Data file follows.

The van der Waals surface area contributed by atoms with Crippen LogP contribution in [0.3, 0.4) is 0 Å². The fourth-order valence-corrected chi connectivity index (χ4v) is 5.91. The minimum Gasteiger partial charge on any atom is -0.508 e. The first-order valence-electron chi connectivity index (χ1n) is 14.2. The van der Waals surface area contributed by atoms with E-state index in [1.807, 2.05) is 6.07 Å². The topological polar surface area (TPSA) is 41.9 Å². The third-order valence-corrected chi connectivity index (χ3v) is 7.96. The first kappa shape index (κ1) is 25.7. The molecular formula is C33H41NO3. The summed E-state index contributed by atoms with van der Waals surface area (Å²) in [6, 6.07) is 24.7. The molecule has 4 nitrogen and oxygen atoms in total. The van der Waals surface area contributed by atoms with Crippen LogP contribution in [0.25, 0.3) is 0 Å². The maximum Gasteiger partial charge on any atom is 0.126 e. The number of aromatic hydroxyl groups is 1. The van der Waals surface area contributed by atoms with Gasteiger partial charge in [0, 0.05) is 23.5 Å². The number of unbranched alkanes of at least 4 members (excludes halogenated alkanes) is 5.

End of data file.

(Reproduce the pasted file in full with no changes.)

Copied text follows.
The van der Waals surface area contributed by atoms with Crippen LogP contribution in [0.3, 0.4) is 0 Å². The fourth-order valence-corrected chi connectivity index (χ4v) is 5.91. The minimum Gasteiger partial charge on any atom is -0.508 e. The first-order valence-electron chi connectivity index (χ1n) is 14.2. The van der Waals surface area contributed by atoms with E-state index in [1.807, 2.05) is 6.07 Å². The topological polar surface area (TPSA) is 41.9 Å². The third-order valence-corrected chi connectivity index (χ3v) is 7.96. The first kappa shape index (κ1) is 25.7. The molecular formula is C33H41NO3. The summed E-state index contributed by atoms with van der Waals surface area (Å²) in [6, 6.07) is 24.7. The molecule has 4 nitrogen and oxygen atoms in total. The van der Waals surface area contributed by atoms with Crippen LogP contribution in [0.25, 0.3) is 0 Å². The maximum Gasteiger partial charge on any atom is 0.126 e. The number of aromatic hydroxyl groups is 1. The van der Waals surface area contributed by atoms with Gasteiger partial charge in [0, 0.05) is 23.5 Å². The number of unbranched alkanes of at least 4 members (excludes halogenated alkanes) is 5.